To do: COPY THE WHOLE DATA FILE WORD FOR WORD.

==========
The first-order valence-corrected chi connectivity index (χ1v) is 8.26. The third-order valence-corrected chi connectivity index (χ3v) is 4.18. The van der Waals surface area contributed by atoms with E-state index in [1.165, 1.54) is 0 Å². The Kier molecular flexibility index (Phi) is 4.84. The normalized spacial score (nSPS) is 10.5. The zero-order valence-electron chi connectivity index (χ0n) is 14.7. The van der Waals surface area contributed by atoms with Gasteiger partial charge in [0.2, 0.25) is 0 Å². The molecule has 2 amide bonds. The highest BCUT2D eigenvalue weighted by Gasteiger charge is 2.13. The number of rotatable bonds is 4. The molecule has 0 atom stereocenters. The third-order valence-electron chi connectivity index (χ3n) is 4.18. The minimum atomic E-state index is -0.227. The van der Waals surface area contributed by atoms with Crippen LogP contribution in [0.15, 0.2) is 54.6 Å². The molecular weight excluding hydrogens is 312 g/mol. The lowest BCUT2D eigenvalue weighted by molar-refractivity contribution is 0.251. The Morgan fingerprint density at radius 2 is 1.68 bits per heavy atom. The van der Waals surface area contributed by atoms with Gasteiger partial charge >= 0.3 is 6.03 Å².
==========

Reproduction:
The first-order valence-corrected chi connectivity index (χ1v) is 8.26. The third-order valence-corrected chi connectivity index (χ3v) is 4.18. The van der Waals surface area contributed by atoms with E-state index in [1.165, 1.54) is 0 Å². The Kier molecular flexibility index (Phi) is 4.84. The normalized spacial score (nSPS) is 10.5. The zero-order valence-electron chi connectivity index (χ0n) is 14.7. The van der Waals surface area contributed by atoms with Gasteiger partial charge in [0.2, 0.25) is 0 Å². The molecule has 2 amide bonds. The highest BCUT2D eigenvalue weighted by Gasteiger charge is 2.13. The number of rotatable bonds is 4. The molecule has 0 atom stereocenters. The third-order valence-electron chi connectivity index (χ3n) is 4.18. The minimum atomic E-state index is -0.227. The van der Waals surface area contributed by atoms with Crippen LogP contribution in [0.15, 0.2) is 54.6 Å². The molecular weight excluding hydrogens is 312 g/mol. The lowest BCUT2D eigenvalue weighted by molar-refractivity contribution is 0.251. The Morgan fingerprint density at radius 2 is 1.68 bits per heavy atom. The van der Waals surface area contributed by atoms with Gasteiger partial charge >= 0.3 is 6.03 Å².